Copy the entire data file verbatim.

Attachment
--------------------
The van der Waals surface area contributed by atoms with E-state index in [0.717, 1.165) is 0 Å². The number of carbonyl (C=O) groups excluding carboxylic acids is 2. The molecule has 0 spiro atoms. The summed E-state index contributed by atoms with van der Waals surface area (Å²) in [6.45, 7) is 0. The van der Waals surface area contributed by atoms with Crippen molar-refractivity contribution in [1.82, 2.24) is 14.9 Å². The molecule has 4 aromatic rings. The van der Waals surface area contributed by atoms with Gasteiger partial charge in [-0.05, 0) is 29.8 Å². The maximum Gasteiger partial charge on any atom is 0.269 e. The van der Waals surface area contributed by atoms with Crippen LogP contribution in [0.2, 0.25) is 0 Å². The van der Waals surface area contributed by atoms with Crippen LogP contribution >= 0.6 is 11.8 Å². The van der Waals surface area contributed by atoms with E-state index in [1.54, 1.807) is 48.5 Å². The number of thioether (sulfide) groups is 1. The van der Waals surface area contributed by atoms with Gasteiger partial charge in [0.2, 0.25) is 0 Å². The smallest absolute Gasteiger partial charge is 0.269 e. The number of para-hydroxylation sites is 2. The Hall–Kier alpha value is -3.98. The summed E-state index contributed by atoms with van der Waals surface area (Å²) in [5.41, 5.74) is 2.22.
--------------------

The van der Waals surface area contributed by atoms with E-state index in [0.717, 1.165) is 0 Å². The number of carbonyl (C=O) groups excluding carboxylic acids is 2. The molecule has 0 spiro atoms. The summed E-state index contributed by atoms with van der Waals surface area (Å²) in [6.45, 7) is 0. The van der Waals surface area contributed by atoms with Crippen molar-refractivity contribution in [1.82, 2.24) is 14.9 Å². The molecule has 4 aromatic rings. The van der Waals surface area contributed by atoms with Gasteiger partial charge in [-0.05, 0) is 29.8 Å². The maximum Gasteiger partial charge on any atom is 0.269 e. The van der Waals surface area contributed by atoms with Crippen LogP contribution in [0.2, 0.25) is 0 Å². The van der Waals surface area contributed by atoms with Crippen LogP contribution >= 0.6 is 11.8 Å². The van der Waals surface area contributed by atoms with E-state index in [1.54, 1.807) is 48.5 Å². The number of thioether (sulfide) groups is 1. The van der Waals surface area contributed by atoms with Gasteiger partial charge in [0.2, 0.25) is 0 Å². The smallest absolute Gasteiger partial charge is 0.269 e. The number of para-hydroxylation sites is 2. The Hall–Kier alpha value is -3.98. The summed E-state index contributed by atoms with van der Waals surface area (Å²) in [5.41, 5.74) is 2.22.